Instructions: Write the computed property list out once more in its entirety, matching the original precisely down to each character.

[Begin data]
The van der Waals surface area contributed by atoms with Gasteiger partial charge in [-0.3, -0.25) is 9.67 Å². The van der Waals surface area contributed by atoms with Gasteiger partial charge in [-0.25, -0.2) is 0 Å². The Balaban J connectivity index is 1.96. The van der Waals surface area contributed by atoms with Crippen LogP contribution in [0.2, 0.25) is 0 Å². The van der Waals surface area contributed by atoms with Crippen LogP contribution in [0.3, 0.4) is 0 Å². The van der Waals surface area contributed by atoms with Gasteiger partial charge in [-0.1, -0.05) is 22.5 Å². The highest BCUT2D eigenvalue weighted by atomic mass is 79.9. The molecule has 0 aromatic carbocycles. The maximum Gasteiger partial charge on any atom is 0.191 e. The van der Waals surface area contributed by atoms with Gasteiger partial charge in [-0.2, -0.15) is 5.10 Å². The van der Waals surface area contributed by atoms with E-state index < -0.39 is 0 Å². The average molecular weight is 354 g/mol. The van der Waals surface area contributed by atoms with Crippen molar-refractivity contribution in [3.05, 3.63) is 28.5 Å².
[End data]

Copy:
The van der Waals surface area contributed by atoms with Gasteiger partial charge in [-0.3, -0.25) is 9.67 Å². The van der Waals surface area contributed by atoms with Gasteiger partial charge in [-0.25, -0.2) is 0 Å². The Balaban J connectivity index is 1.96. The van der Waals surface area contributed by atoms with Crippen LogP contribution in [0.2, 0.25) is 0 Å². The van der Waals surface area contributed by atoms with Crippen LogP contribution in [0.3, 0.4) is 0 Å². The van der Waals surface area contributed by atoms with Gasteiger partial charge in [-0.1, -0.05) is 22.5 Å². The highest BCUT2D eigenvalue weighted by atomic mass is 79.9. The molecule has 0 aromatic carbocycles. The maximum Gasteiger partial charge on any atom is 0.191 e. The van der Waals surface area contributed by atoms with Gasteiger partial charge in [-0.2, -0.15) is 5.10 Å². The van der Waals surface area contributed by atoms with E-state index < -0.39 is 0 Å². The average molecular weight is 354 g/mol. The van der Waals surface area contributed by atoms with Crippen molar-refractivity contribution in [3.05, 3.63) is 28.5 Å².